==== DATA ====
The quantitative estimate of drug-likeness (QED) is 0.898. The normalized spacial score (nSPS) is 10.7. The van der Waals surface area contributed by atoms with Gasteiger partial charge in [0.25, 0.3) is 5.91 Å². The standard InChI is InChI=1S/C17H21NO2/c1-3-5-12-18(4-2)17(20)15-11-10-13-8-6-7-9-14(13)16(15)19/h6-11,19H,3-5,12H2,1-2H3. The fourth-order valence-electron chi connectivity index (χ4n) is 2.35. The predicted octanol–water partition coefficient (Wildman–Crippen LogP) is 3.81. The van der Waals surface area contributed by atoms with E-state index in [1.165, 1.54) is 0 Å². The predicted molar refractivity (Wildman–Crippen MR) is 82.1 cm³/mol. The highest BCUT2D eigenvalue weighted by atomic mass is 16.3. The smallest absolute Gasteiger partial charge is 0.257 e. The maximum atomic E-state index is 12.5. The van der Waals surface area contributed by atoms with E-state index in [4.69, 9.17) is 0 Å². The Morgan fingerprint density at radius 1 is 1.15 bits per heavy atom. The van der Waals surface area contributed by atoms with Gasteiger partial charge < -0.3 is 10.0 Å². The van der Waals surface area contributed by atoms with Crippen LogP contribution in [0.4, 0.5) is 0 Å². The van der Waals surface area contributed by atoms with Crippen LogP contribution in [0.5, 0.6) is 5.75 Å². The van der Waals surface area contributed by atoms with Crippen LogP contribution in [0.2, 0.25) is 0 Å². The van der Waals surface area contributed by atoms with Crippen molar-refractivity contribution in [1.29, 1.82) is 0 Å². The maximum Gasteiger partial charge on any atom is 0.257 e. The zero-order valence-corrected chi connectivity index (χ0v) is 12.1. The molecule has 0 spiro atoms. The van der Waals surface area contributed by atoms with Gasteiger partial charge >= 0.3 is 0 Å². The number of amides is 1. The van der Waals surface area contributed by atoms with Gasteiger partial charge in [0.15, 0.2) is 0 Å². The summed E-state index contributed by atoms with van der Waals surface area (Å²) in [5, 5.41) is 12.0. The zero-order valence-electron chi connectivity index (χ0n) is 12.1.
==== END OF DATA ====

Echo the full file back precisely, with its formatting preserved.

The quantitative estimate of drug-likeness (QED) is 0.898. The normalized spacial score (nSPS) is 10.7. The van der Waals surface area contributed by atoms with Gasteiger partial charge in [0.25, 0.3) is 5.91 Å². The standard InChI is InChI=1S/C17H21NO2/c1-3-5-12-18(4-2)17(20)15-11-10-13-8-6-7-9-14(13)16(15)19/h6-11,19H,3-5,12H2,1-2H3. The fourth-order valence-electron chi connectivity index (χ4n) is 2.35. The predicted octanol–water partition coefficient (Wildman–Crippen LogP) is 3.81. The van der Waals surface area contributed by atoms with E-state index in [1.165, 1.54) is 0 Å². The predicted molar refractivity (Wildman–Crippen MR) is 82.1 cm³/mol. The highest BCUT2D eigenvalue weighted by atomic mass is 16.3. The smallest absolute Gasteiger partial charge is 0.257 e. The maximum atomic E-state index is 12.5. The van der Waals surface area contributed by atoms with E-state index in [4.69, 9.17) is 0 Å². The Morgan fingerprint density at radius 1 is 1.15 bits per heavy atom. The van der Waals surface area contributed by atoms with Gasteiger partial charge < -0.3 is 10.0 Å². The van der Waals surface area contributed by atoms with Crippen LogP contribution in [0.4, 0.5) is 0 Å². The van der Waals surface area contributed by atoms with Crippen LogP contribution in [0.5, 0.6) is 5.75 Å². The van der Waals surface area contributed by atoms with Crippen LogP contribution in [0.2, 0.25) is 0 Å². The van der Waals surface area contributed by atoms with Crippen molar-refractivity contribution in [1.29, 1.82) is 0 Å². The maximum Gasteiger partial charge on any atom is 0.257 e. The zero-order valence-corrected chi connectivity index (χ0v) is 12.1. The molecule has 0 spiro atoms. The van der Waals surface area contributed by atoms with Gasteiger partial charge >= 0.3 is 0 Å². The number of amides is 1. The van der Waals surface area contributed by atoms with Gasteiger partial charge in [0.15, 0.2) is 0 Å². The summed E-state index contributed by atoms with van der Waals surface area (Å²) in [5, 5.41) is 12.0. The zero-order valence-electron chi connectivity index (χ0n) is 12.1.